Well, “bogus” was the wrong word. I used it in a headline on my Jan. 16 commentary about objections by a dozen land owners to the proposed route of the Albany-Corvallis Bike Trail. Farmers along the route have concerns that are very real, as I learned Saturday in a visit with one of them.
I met with Tom Denison, owner of Denison Farms LLC, which grows organic produce, provides work for as many as 30 employees during the busy season, and had an annual payroll last year or nearly $1 million. On Google maps, the path could easily run along the northwest side of the Albany-Corvallis rail line owned by Union Pacific and leased and operated by the Portland & Western. But the railroad has refused the use of its right of way. (And the state years ago failed to exert any leverage over the railroad even while it gave PNWR millions of dollars in grants.)
In some fields next to the tracks there’s a makeshift road used by farm vehicles. If the path is built there, the farmers would need a new road on the other side of the path, taking even more land. In Denison’s case, he would lose six long greenhouses or have to rebuild them elsewhere. (He says one he had built cost around $200,000, but it was a special case and moving six would cost less than six times that amount.)
What about that long blackberry hedge between the railroad and his greenhouses — couldn’t the path go there? The berry bushes form a protective shield for his organic operation when the railroad comes through and sprays for weeds along the rail bed. So no, the brambles have to stay.
What about traffic? I don’t see any this Saturday morning, but trucks routinely go to and from this farm on the end of Steele Avenue, and on other crossings to the grass seed operations to the north and south. And sometimes 18-wheelers come down Steele, rumbling over the tracks on a deeded crossing and immediately hitting the path if it’s there. ODOT Rail has raised concerns about a path right next to railroad crossings. Indeed, half a mile away at Conifer, signs attempt to ban even walkers from crossing the street in a situation just like the ones to be created by the path. And even if that’s worked out and there are no collisions, whose liability insurance would rise just because now there’s the possibility of trouble when there wasn’t one before?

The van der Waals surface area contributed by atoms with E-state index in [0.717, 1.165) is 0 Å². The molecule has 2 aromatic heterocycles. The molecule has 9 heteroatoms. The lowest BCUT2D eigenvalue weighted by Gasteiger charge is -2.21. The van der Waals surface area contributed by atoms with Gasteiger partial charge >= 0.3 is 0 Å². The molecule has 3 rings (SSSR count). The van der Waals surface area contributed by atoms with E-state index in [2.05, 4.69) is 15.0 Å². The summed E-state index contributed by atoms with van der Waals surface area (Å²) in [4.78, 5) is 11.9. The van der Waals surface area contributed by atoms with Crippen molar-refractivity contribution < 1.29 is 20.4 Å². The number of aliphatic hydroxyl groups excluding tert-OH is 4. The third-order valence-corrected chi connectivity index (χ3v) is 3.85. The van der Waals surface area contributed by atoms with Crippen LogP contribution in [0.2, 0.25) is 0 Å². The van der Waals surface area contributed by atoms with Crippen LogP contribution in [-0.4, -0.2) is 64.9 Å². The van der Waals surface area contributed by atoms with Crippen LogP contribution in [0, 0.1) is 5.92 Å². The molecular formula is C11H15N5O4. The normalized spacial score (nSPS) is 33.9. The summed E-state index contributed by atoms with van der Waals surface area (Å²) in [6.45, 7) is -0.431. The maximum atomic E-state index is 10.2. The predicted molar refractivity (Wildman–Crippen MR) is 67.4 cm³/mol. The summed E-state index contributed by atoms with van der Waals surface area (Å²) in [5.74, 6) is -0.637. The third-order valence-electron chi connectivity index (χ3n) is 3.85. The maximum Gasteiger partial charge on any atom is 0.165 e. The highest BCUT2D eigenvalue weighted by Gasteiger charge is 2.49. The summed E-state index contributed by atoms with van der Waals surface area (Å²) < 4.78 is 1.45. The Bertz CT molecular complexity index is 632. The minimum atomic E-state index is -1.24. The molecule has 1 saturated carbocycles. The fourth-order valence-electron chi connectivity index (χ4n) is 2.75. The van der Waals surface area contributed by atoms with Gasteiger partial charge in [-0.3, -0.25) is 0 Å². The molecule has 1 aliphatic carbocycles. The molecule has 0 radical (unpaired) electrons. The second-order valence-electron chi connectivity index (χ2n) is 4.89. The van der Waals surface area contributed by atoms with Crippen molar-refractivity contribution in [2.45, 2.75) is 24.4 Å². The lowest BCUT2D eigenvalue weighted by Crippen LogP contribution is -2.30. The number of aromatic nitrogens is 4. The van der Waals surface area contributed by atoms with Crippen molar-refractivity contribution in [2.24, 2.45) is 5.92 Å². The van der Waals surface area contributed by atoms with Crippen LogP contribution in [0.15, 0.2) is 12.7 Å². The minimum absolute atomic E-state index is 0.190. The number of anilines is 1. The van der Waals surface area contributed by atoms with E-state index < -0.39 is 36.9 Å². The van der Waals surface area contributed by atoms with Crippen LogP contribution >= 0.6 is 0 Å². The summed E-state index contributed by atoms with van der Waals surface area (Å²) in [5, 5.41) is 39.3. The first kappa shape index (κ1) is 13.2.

I have scoffed at the farmers’ worries that a path in their back or front yards would lead to more vandalism and crime. Denison has an anecdote or two. Some kids came to steal strawberries; he talked to their leader and they’ve not come back. Another time, persons unknown had a drug party or something in one of his greenhouses. He found the trash they left behind, including a hypodermic jabbed into a tomato. He also reminds me that just last year some kids were goofing around on a Corvallis path and started a potentially disastrous brush fire.
Denison is an outdoors kind of guy who used to ride his bike all over the valley. He says there should be a bike trail between Albany and Corvallis, but running it through working farms on that side of the rail line is wrong. Now he and his fellow farmers are in a position to delay the project long enough to probably kill it. (They could appeal a conditional use permit in the event the Benton County Planning Commission eventually approves one, which is not a sure thing.)
Is there a way to salvage this project? I don’t know. If not, the alternative is to start over and explore another route that accomplishes the same thing, a direct bike link, separated from heavy car and truck traffic, between Albany and Corvallis. The 2004 feasibility study by Benton County of the “”Rails with Trails Albany to Corvallis Pedestrian and Bicycle Path” contained good advice. It said the project was feasible but various things would have to be done, including this: “Property owners also need to be involved to obtain their input regarding local information to assist in determining the best design and location.” (hh)
(This story has been edited to clarify a sentence about the likely cost of replacing six greenhouses on the Denison farm.)